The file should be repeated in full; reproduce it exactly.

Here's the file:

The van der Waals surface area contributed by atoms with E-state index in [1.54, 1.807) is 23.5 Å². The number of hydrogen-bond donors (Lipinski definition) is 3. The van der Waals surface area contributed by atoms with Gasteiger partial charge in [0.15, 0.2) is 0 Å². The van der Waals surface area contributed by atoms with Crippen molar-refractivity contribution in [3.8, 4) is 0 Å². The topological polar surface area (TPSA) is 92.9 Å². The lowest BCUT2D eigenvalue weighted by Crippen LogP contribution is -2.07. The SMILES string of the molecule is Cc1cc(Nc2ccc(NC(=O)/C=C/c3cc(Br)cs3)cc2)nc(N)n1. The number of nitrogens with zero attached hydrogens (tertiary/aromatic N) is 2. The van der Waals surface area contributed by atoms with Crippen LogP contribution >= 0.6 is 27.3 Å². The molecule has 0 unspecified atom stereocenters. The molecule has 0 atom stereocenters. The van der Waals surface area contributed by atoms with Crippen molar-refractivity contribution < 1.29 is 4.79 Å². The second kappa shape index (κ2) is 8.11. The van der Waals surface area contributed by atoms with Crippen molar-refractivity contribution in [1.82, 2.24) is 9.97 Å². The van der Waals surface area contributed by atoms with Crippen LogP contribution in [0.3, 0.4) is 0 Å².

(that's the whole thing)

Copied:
The van der Waals surface area contributed by atoms with E-state index in [1.54, 1.807) is 23.5 Å². The number of hydrogen-bond donors (Lipinski definition) is 3. The van der Waals surface area contributed by atoms with Gasteiger partial charge in [0.15, 0.2) is 0 Å². The van der Waals surface area contributed by atoms with Crippen molar-refractivity contribution in [3.8, 4) is 0 Å². The topological polar surface area (TPSA) is 92.9 Å². The lowest BCUT2D eigenvalue weighted by Crippen LogP contribution is -2.07. The SMILES string of the molecule is Cc1cc(Nc2ccc(NC(=O)/C=C/c3cc(Br)cs3)cc2)nc(N)n1. The number of nitrogens with zero attached hydrogens (tertiary/aromatic N) is 2. The van der Waals surface area contributed by atoms with Crippen LogP contribution >= 0.6 is 27.3 Å². The molecule has 0 unspecified atom stereocenters. The molecule has 0 atom stereocenters. The van der Waals surface area contributed by atoms with Crippen molar-refractivity contribution < 1.29 is 4.79 Å². The second kappa shape index (κ2) is 8.11. The van der Waals surface area contributed by atoms with Crippen molar-refractivity contribution in [1.82, 2.24) is 9.97 Å². The van der Waals surface area contributed by atoms with Crippen LogP contribution in [0.3, 0.4) is 0 Å².